What is Butyl Rubber?
Butyl Rubber was the first synthesized polymer introduced to the world. The polymerization consists of 2 parts isoprene and 98 parts isobutylenes. As a result, the polymerized material offers good shock absorption characteristics, heat resistance, as well as resistance to tears and chemicals. However, the standout characteristic of butyl is its impermeability to gas and air.
Moreover, it also offers low moisture permeability, making it one of the favorite types of rubber for sealing purposes. On top of it, butyl has excellent flexible strength allowing the material for dynamic and static o-ring application use. Also, butyl can withstand extreme temperature conditions and resist high pressure. Today, the most common use of butyl involves the production of butyl inner tubes for balls, tires, etc.
Butyl Rubber Properties
Butyl, as a polymer, has multiple properties, which make it a great alternative to other types of rubber. However, as mentioned earlier, the stark difference between butyl and other synthetic rubbers arises due to the gas impermeability of butyl. Nevertheless, let’s have a look at some of the critical properties of this synthetic rubber:
- If you look at the chemical structure of butyl, you will find tremendous similarities between polyethylene and polypropylene. This is because butyl is a vinyl elastomer.
- The production process for synthetic butyl rubber does not take much time. The process takes place in low-temperature conditions. On top of it, the fast processing allows manufacturers to save tons of time and produce efficiently.
- The production process for butyl is termed cationic vinyl polymerization. Both isoprene (2%) and isobutylene combine to form butyl.
- The manufacturer adds isoprene through the process of vulcanization introduced and discovered by Charles Goodyear.
- Over time, butyl saw several additions in the form of brominated, chlorinated, and other compounds of the material.
- The vulcanization process allows butyl to have similar properties to natural rubber.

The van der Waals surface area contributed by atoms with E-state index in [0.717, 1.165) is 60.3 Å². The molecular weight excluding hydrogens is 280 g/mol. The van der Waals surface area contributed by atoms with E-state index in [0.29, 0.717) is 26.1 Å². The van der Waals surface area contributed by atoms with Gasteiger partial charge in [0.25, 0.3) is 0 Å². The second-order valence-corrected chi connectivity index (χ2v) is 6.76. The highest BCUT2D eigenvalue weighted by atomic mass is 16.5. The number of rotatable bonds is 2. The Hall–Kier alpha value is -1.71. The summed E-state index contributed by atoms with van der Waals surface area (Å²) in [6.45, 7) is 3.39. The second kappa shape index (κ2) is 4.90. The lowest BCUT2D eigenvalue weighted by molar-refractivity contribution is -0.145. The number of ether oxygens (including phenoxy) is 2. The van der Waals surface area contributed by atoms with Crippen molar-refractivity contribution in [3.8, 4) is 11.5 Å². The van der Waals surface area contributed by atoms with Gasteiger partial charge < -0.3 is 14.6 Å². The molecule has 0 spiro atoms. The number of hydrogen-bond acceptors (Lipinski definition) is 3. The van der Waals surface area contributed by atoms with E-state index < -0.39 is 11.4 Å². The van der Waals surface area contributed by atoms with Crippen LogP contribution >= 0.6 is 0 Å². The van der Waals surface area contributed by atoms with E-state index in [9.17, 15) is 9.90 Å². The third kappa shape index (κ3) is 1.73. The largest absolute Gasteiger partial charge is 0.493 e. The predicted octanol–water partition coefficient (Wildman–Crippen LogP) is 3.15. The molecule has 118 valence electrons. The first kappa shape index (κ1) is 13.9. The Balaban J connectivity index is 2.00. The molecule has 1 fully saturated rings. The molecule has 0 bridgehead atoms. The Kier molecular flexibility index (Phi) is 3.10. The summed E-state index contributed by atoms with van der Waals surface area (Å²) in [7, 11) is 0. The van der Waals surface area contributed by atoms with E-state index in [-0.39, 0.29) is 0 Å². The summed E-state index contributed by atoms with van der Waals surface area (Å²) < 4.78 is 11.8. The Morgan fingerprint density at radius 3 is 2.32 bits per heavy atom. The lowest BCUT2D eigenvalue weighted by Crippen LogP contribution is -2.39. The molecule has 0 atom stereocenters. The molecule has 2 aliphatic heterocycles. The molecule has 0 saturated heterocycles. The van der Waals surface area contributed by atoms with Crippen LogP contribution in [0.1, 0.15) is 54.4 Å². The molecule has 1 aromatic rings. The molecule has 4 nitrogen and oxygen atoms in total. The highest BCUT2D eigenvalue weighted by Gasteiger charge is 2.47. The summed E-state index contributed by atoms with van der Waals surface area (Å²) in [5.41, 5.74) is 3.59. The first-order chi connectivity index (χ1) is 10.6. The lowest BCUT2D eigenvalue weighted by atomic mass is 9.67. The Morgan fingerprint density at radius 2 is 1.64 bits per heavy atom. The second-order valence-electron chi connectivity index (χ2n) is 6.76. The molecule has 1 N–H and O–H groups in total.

Butyl Rubber: Uses and Applications
Given its properties, synthetic butyl rubber has a wide range of applications. Most importantly because it does not let gas or air pass through it. Nevertheless, the most common butyl rubber applications include:
- Gas Masks: Since butyl rubber does not allow gas to pass through, the material is suitable for gas masks. For this, butyl is used in the form of sheets which are then turned into the desired size and shape of a mask.
- Tubes: probably the most useful application of butyl. Since butyl performs pretty effectively when it comes to keeping moisture and gas out, the material becomes ideal for tubing. This includes tubers for balls, tires, etc. On top of it, the low permeability also makes synthetic butyl rubber suitable for gloves.
- Adhesives & Lubricants: butyl compounding allows manufacturers to turn it into liquid. For instance, combining other elements turns butyl into an effective lubricant. Similarly, combining the correct elements with butyl makes it an effective adhesive for multiple applications.
- Insulation Products: this also has to do with the low permeability of butyl. Since it does not allow gas or air to easily pass through, butyl acts as an excellent sealant. As a result, butyl works great as an insulation lining for windows and other areas.
- Lab Equipment: butyl also makes up for many products we use in the biochemical labs. This is because butyl shows resistance to various chemicals and external elements. A good example includes butyl stoppers used inside labs.
- Automotive Components: butyl has excellent shock absorption capabilities. Thus, it is a highly suitable material for suspension bushings, shock absorber components, body mounts, etc.
Butyl Rubber Benefits and Advantages
Again, to our knowledge, butyl’s best benefit is low permeability to gases. No other synthetic rubber material comes close to the level of impermeability butyl shows to gases. However, the material also has other notable benefits. These include:
- Environmental Resistance: several outdoor factors fall under this category. This includes ozone, harsh weather, sunlight, etc. Butyl shows incredible resistance to all these factors. As a result, they open the way for the material to be used in various outdoor applications. On top of it, synthetic butyl rubber also resists oxidation, steam, and water.